By 1846 Bourget found that many of his plans for expansion and renovation of the Roman Catholic Church in Canada were being frustrated by Archbishop Signay, who disliked Bourget and was distrustful of Bourget's changes. On September 25, 1846, Bourget wrote to Signay and said, "For a long time I have been thinking that Your Grace should give up the administration of your archdiocese, contenting yourself with retaining the title of metropolitan. I shall use the occasion of my journey to Rome to put before the Holy See the reasons leading me to believe that it might be time for you to relieve yourself of this burden."[2] With this in mind, Bourget travelled to Rome in late 1846 to petition the Pope for Signay's resignation. He was supported in this cause by Charles-Félix Cazeau, secretary to Signay.[2]

In Rome, Bourget found a Vatican newly rejuvenated, Pope Pius IX having recently succeeded the unpopular Pope Gregory XVI. Bourget was unsuccessful in securing Signay's discharge, but nevertheless enjoyed several other successes, including the establishment of the diocese of Bytown with Bourget's preferred candidate, Joseph-Bruno Guigues, made bishop. He also secured an additional 20 religious staff for Montreal, including representatives of the Congregation of Holy Cross, the Clerics of Saint Viator, the Jesuits, and the Sisters of the Society of the Sacred Heart of Jesus.[2]

In 1847 a typhus epidemic occurred in Montreal, with the arrival of Irish refugees from the Great Famine. Bourget worked directly with its victims along with many of the staff of his diocese. Nine priests and thirteen religious sisters died of the disease while treating the refugees. Bourget also caught the diseases, but survived.[5] At around this time, Bourget was reported as taking no more than five hours' sleep a day, and produced a substantial body of written works including pastoral correspondence and manuscript works. He was also reported to be an enthusiastic conversationalist. His hair had prematurely whitened.[2]

On April 5, 1848, the Institut Canadien de Montréal founded the Association des établissements canadiens des townships, and Bourget was made chair of the central committee. The vice-chair was Louis-Joseph Papineau, a noted anti-clericist whom Bourget had publicly condemned during the 1837 rebellions, and in September 1848 Bourget found himself unable to work productively with the committee and resigned.[2]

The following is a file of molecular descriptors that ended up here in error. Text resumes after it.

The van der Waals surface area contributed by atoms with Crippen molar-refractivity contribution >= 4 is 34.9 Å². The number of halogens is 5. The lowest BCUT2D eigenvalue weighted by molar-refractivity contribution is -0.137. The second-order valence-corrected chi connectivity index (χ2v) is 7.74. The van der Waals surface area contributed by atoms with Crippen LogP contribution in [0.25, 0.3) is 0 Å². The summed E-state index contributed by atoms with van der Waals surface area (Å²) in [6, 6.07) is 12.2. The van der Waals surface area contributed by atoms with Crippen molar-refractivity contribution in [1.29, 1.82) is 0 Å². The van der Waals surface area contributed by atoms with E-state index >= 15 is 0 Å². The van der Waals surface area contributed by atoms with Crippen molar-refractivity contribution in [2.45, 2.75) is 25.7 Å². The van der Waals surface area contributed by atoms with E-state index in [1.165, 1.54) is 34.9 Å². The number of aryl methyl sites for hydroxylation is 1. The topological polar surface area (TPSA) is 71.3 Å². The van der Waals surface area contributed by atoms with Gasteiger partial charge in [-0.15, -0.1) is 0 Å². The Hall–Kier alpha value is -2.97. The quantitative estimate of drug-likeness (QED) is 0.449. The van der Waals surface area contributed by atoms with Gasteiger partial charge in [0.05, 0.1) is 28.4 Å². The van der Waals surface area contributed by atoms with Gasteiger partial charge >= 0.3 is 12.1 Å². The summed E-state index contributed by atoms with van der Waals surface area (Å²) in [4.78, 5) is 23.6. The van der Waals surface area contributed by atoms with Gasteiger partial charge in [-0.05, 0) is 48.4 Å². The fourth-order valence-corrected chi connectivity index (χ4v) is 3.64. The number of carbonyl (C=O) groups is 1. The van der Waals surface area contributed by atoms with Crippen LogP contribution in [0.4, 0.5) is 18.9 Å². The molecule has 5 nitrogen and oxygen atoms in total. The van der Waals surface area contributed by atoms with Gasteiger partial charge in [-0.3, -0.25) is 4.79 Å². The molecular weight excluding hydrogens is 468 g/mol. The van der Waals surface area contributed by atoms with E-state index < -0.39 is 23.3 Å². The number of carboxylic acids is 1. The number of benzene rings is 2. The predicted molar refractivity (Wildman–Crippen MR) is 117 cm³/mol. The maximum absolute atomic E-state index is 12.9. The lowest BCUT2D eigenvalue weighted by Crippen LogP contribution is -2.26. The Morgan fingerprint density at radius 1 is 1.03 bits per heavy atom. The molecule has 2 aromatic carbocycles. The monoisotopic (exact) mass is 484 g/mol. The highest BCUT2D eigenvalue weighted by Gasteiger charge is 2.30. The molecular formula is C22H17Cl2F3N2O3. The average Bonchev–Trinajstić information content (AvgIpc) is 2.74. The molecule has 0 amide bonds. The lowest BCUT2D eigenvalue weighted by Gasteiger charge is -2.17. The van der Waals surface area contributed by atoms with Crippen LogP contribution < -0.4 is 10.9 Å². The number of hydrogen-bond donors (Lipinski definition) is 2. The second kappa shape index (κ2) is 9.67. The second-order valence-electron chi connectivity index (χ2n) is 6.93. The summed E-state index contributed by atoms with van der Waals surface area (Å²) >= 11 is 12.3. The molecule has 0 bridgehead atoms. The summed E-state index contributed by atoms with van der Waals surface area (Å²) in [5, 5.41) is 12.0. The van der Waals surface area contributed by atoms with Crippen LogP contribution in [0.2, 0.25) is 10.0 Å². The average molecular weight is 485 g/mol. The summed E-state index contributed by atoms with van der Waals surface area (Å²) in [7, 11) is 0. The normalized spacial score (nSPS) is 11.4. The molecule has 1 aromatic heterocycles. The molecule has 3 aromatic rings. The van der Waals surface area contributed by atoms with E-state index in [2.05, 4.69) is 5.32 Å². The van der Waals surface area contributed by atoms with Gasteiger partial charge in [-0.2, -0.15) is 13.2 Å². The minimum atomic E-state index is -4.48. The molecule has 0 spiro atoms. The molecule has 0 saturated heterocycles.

Under Bourget, the Roman Catholic Church in Montreal began to place a greater importance on ceremony and ritual. Bourget favoured Roman-style ceremonies over the more sedate masses of the Sulpicians, brought back holy relics from Rome for veneration, and introduced new devotions including the Seven Sorrows of Mary, the Sacred Heart, and, on February 21, 1857, the Forty Hours' Devotion.[2]

On July 8, 1852, the Bishop's residence was destroyed in a spate of severe fires, causing Bourget to move his accommodations to the Hospice Saint-Joseph until August 31, 1855, and thereafter to an episcopal residence at Mont Saint-Joseph.[1] The same fires also destroyed the Saint-Jacques Cathedral. Bourget planned to commission a scale reproduction of Rome's St Peter's Basilica to serve as a replacement, and engaged first Victor Bourgeau (who claimed such a scale reproduction could not be achieved) and then Joseph Michaud to design the new cathedral. However, work did not eventually commence until 1875. In 1894, subsequent to Bourget's death, the structure was completed and consecrated as St James Cathedral, and in 1955 was rededicated as Mary, Queen of the World Cathedral.

Involvement in secular politics[edit]

Institut Canadien de Montréal[edit]

A smiling seated man in Roman Catholic priest's vestments.
Ignace Bourget, circa 1862

By the time of the second provincial council held in Quebec City in 1854, Bourget had become distrustful of the Institut Canadien de Montréal, a liberal literary association which Bourget saw as anti-clericist and subversive. He used his influence at the provincial council to cause a disciplinary regulation to be drawn up, dated June 4, 1854, declaring that members of "literary institutes [at which] readings are given there which are anti-religious" were not to be admitted to the Roman Catholic sacraments.[2] Despite the regulation, eleven members of the Institut were elected to the Legislative Assembly in late 1854, where they began to campaign for the separation of church and state in education through the institution of nondenominational schools.

In 1858 Bourget commenced a series of pastoral letters attacking liberals, anti-clericists, and the Institut Canadien. The first of these, on March 10, 1858, focused on what he saw as the evils of the French Revolution and revolutions generally, which he alleged were caused by the circulation of immoral books. The letter was the focus of a meeting by the Institut Canadien on April 13, 1854, where Institut member Hector Fabre suggested the Institut self-censor its own access to the purportedly immoral books. No resolution was reached.[2]

On April 30, 1858, Bourget wrote a second letter which demanded the removal of "evil books" from the collection of the Institut Canadien, backed by the threat of excommunication for all those who visited its library or attended its sessions and readings. As a result of this and the April 13 meeting, a significant number of Institut members including Hector Fabre left to form a competing organisation, the Institut Canadien-Français. In a third letter dated May 31, 1858 Bourget directly attacked the remaining leaders of the Institut Canadien, as well as the liberal paper Le Pays, as anti-clericists and revolutionaries, and argued that the mere idea of freedom of religious and political opinion was contrary to church doctrine.[2]